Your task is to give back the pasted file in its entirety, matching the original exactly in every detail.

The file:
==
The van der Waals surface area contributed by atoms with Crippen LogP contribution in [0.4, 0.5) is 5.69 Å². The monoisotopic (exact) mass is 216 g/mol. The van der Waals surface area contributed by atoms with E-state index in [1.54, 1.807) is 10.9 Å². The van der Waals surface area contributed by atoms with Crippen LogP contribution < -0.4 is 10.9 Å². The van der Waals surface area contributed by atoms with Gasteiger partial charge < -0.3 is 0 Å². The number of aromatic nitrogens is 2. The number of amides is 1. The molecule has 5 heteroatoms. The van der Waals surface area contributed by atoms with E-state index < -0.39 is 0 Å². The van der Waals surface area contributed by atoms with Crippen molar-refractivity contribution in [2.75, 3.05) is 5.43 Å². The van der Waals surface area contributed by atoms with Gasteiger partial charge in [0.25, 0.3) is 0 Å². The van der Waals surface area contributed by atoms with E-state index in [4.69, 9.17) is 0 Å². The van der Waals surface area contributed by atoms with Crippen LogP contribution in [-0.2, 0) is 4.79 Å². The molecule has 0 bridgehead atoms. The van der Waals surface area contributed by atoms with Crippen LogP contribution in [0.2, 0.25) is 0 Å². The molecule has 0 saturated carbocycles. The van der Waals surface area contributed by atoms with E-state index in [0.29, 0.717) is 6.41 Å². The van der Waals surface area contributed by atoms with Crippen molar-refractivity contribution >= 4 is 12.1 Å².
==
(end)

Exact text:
The van der Waals surface area contributed by atoms with Crippen LogP contribution in [0.4, 0.5) is 5.69 Å². The monoisotopic (exact) mass is 216 g/mol. The van der Waals surface area contributed by atoms with E-state index in [1.54, 1.807) is 10.9 Å². The van der Waals surface area contributed by atoms with Crippen LogP contribution < -0.4 is 10.9 Å². The van der Waals surface area contributed by atoms with Gasteiger partial charge < -0.3 is 0 Å². The number of aromatic nitrogens is 2. The number of amides is 1. The molecule has 5 heteroatoms. The van der Waals surface area contributed by atoms with E-state index < -0.39 is 0 Å². The van der Waals surface area contributed by atoms with Crippen molar-refractivity contribution in [2.75, 3.05) is 5.43 Å². The van der Waals surface area contributed by atoms with Gasteiger partial charge in [0.25, 0.3) is 0 Å². The van der Waals surface area contributed by atoms with E-state index in [4.69, 9.17) is 0 Å². The van der Waals surface area contributed by atoms with Crippen LogP contribution in [-0.2, 0) is 4.79 Å². The molecule has 0 bridgehead atoms. The van der Waals surface area contributed by atoms with Crippen LogP contribution in [0.2, 0.25) is 0 Å². The molecule has 0 saturated carbocycles. The van der Waals surface area contributed by atoms with E-state index in [0.29, 0.717) is 6.41 Å². The van der Waals surface area contributed by atoms with Crippen molar-refractivity contribution >= 4 is 12.1 Å².